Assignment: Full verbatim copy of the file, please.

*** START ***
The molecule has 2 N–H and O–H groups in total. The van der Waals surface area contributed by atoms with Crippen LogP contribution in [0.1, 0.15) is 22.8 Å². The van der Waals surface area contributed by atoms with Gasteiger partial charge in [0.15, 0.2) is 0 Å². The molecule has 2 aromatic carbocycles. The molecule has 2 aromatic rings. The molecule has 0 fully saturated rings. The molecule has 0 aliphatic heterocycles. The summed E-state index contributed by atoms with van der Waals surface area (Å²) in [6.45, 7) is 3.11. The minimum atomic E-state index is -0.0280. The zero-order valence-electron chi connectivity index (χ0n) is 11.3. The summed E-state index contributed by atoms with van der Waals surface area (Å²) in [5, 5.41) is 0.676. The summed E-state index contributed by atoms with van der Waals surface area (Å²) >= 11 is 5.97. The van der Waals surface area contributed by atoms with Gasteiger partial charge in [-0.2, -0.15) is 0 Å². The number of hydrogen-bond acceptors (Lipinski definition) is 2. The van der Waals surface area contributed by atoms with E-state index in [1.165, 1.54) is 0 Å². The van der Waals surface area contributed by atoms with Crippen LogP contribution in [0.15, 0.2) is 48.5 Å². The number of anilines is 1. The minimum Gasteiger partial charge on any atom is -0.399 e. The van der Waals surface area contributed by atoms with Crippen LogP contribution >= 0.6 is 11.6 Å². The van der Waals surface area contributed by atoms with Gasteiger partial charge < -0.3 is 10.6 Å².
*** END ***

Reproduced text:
The molecule has 2 N–H and O–H groups in total. The van der Waals surface area contributed by atoms with Crippen LogP contribution in [0.1, 0.15) is 22.8 Å². The van der Waals surface area contributed by atoms with Gasteiger partial charge in [0.15, 0.2) is 0 Å². The molecule has 2 aromatic carbocycles. The molecule has 2 aromatic rings. The molecule has 0 fully saturated rings. The molecule has 0 aliphatic heterocycles. The summed E-state index contributed by atoms with van der Waals surface area (Å²) in [6.45, 7) is 3.11. The minimum atomic E-state index is -0.0280. The zero-order valence-electron chi connectivity index (χ0n) is 11.3. The summed E-state index contributed by atoms with van der Waals surface area (Å²) in [5, 5.41) is 0.676. The summed E-state index contributed by atoms with van der Waals surface area (Å²) >= 11 is 5.97. The van der Waals surface area contributed by atoms with Gasteiger partial charge in [-0.2, -0.15) is 0 Å². The number of hydrogen-bond acceptors (Lipinski definition) is 2. The van der Waals surface area contributed by atoms with E-state index in [1.165, 1.54) is 0 Å². The van der Waals surface area contributed by atoms with Crippen LogP contribution in [0.15, 0.2) is 48.5 Å². The number of anilines is 1. The minimum Gasteiger partial charge on any atom is -0.399 e. The van der Waals surface area contributed by atoms with Crippen LogP contribution >= 0.6 is 11.6 Å². The van der Waals surface area contributed by atoms with Gasteiger partial charge < -0.3 is 10.6 Å².